For example, it used 20 million cubic metres of wood, 15% of which was recycled. Most of it came from Europe, although the company stopped sourcing from Russia and Belarus in the wake of the Ukraine war.

Ulf Johansson, global wood supply and forestry manager at Inter IKEA Group, said: “People are curious to know more about how we work. Alongside this, the world increasingly recognises the importance forests play for people and the planet. We believe greater transparency will help support the development of responsible forest management globally.”

How does IKEA ensure its wood is sustainable?

IKEA has developed a wood control system, whereby suppliers are required to provide reports three times a year and be able to provide more information, upon request, within 48 hours.

Its due diligence system comprises three steps: firstly, suppliers are asked to submit their wood procurement plans annually to identify and mitigate risks; secondly, its team of over 40 wood supply and forestry specialists perform 200 global audits each year; thirdly, it requests random and targeted third-party audits to verify compliance. Suppliers must be FSC certified, which ensures that the wood meets harvesting and maintenance standards from the forest to the final product. 

The company is working towards improving its system, for example by increasing the volume of audits in markets known to have higher risks of illegal logging by at least 30%, or applying new technological solutions to improve traceability mechanisms, for instance through piloting blockchain technology. 

Why do we need to keep track of the wood supply chain?

Wood is considered one of the most sustainable construction materials, as its production process usually has a lower footprint than others. Unsustainable sourcing, however, can lead to dire social and environmental consequences.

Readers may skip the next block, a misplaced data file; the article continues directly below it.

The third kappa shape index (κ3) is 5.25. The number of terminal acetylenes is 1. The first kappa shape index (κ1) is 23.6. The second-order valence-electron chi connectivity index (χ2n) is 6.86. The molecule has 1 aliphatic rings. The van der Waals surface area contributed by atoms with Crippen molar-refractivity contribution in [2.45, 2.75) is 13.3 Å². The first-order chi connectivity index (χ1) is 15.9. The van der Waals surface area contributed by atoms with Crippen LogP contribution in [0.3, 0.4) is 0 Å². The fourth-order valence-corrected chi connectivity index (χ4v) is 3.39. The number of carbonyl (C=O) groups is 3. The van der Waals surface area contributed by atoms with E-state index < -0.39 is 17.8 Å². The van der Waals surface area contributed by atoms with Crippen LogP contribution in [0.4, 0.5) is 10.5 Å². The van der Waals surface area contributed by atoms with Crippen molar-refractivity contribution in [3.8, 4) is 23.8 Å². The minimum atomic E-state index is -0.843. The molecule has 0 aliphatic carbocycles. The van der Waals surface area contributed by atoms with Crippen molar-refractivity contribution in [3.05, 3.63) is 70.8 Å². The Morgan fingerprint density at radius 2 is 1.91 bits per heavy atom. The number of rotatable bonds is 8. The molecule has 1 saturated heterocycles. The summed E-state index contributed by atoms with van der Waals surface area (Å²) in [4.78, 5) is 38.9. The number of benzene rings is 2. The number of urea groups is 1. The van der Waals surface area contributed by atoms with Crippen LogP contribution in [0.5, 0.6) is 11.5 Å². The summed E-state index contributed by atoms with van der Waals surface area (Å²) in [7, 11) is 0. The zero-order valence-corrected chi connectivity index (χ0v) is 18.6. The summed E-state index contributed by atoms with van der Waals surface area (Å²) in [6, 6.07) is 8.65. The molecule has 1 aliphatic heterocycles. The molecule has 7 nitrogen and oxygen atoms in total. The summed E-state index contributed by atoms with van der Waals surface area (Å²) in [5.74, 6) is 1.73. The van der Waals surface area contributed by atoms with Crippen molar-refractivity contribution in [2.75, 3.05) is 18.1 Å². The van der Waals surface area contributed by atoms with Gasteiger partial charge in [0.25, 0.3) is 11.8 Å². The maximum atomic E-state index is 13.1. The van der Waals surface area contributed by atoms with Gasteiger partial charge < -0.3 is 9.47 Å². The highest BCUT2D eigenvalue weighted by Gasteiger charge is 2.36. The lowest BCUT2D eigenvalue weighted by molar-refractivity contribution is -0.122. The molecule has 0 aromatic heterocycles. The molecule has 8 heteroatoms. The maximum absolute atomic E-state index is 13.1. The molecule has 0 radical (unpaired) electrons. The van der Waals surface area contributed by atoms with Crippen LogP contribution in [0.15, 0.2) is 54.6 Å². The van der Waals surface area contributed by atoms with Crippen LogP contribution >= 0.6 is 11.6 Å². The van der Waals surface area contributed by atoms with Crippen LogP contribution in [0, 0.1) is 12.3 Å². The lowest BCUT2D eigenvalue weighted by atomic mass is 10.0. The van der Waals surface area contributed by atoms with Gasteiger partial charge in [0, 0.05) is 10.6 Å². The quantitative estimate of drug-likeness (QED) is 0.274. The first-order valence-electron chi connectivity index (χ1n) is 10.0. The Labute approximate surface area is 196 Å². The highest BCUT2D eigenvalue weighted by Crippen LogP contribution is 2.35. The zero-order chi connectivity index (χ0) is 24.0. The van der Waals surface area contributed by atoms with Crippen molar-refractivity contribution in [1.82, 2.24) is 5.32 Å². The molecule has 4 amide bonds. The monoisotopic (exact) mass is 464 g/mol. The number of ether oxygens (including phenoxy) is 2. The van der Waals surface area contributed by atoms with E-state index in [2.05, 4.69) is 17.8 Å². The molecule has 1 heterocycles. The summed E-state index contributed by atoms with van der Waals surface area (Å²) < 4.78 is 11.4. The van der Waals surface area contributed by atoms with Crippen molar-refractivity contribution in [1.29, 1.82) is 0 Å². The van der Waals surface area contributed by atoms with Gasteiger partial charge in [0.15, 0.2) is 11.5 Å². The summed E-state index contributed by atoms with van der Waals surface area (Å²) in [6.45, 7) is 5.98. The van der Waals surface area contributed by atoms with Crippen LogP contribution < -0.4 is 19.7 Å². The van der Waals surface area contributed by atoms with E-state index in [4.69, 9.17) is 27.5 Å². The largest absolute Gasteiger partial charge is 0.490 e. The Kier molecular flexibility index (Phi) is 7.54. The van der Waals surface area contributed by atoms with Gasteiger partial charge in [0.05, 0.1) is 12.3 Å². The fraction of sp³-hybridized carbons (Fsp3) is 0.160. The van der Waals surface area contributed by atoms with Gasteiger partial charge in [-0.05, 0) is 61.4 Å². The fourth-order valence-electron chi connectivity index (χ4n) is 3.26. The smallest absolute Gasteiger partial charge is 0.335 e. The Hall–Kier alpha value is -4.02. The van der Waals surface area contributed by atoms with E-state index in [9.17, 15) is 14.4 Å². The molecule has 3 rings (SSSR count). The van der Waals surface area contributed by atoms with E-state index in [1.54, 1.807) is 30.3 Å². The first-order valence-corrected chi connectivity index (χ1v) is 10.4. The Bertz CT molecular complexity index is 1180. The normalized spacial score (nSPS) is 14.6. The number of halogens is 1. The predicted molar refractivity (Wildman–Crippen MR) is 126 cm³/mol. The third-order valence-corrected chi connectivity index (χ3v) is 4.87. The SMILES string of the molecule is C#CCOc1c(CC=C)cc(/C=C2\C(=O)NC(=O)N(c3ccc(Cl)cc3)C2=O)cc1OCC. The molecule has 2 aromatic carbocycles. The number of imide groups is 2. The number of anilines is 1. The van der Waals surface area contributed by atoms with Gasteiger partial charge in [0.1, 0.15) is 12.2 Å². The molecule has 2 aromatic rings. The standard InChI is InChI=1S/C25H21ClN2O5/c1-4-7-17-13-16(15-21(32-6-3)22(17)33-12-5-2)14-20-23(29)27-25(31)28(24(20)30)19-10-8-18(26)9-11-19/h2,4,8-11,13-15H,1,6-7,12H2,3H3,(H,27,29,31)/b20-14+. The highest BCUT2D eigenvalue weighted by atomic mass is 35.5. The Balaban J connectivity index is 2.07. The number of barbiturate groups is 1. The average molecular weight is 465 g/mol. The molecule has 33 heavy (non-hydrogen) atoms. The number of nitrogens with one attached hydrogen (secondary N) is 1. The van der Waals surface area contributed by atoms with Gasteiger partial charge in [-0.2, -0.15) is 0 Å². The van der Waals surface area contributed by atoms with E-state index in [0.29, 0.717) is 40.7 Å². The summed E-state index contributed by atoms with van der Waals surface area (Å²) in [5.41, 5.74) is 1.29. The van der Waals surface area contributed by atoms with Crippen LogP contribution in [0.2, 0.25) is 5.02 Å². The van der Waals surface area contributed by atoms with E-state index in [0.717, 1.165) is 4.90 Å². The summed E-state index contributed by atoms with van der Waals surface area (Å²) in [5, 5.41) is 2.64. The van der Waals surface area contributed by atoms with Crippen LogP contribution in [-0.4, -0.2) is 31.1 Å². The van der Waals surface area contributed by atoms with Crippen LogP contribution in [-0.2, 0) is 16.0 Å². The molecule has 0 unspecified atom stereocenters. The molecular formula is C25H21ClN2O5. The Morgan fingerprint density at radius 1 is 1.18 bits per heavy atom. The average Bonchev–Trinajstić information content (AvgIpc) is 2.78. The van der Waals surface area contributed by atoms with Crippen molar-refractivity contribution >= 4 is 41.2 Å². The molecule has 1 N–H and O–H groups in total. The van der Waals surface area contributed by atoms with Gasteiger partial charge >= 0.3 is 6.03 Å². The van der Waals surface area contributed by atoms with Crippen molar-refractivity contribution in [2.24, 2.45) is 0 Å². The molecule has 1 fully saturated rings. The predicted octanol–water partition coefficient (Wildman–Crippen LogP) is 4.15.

Illegal logging, which is carried out in violation of national or sub-national laws, can destroy ecosystems, destruct ancient forests, harming local communities whose livelihood might be closely correlated to the health of those forests. It also represents lost revenues for the countries where it occurs: by smuggling the wood abroad, governments do not receive any taxes, while they often end up investing taxpayer money into combating this practice.

It is estimated that the global market loses $10 billion each year, while governments lose $5 billion worth of revenues. Illegal logging depresses world timber prices by between 7% and 16%, depending on the product, according to the American Forest & Paper Association.

Leading by example

Various jurisdictions are working on enshrining anti-deforestation measures into law. A provisional agreement reached in December 2022 devises that a set of key goods placed on the EU market will no longer contribute to deforestation and forest degradation in the bloc and elsewhere in the world. Meanwhile, the UK adopted the Environment Act in November 2021, prohibiting the use of illegally produced ‘forest risk’ commodities in the country’s supply chains.

As such, companies dealing with wood and paper – among other commodities related to deforestation, such as soy and coffee – will have to conduct strict due diligence to ensure that the materials or products are sourced sustainably. It may prove challenging for some businesses, as the wood supply chain can be complex and opaque.

These challenges, however, are becoming business opportunities in their own right. New platforms are appearing on the market, such as VonWood’s marketplace, which connects timber buyers and sellers, and the Due Diligence Management Platform developed by iov42 and DoubleHelix, designed to help importers to comply with new legislation.

With a robust due diligence system that is updated regularly, IKEA seems well-placed to meet the requirements imposed by anti-deforestation laws, providing an example for any company that is dealing with wood, not just its competitors. Its latest initiative further demonstrates that transparency is fundamental when conducting business sustainably, and will hopefully push other companies to work on their own disclosures.

More from SG Voice

Latest Posts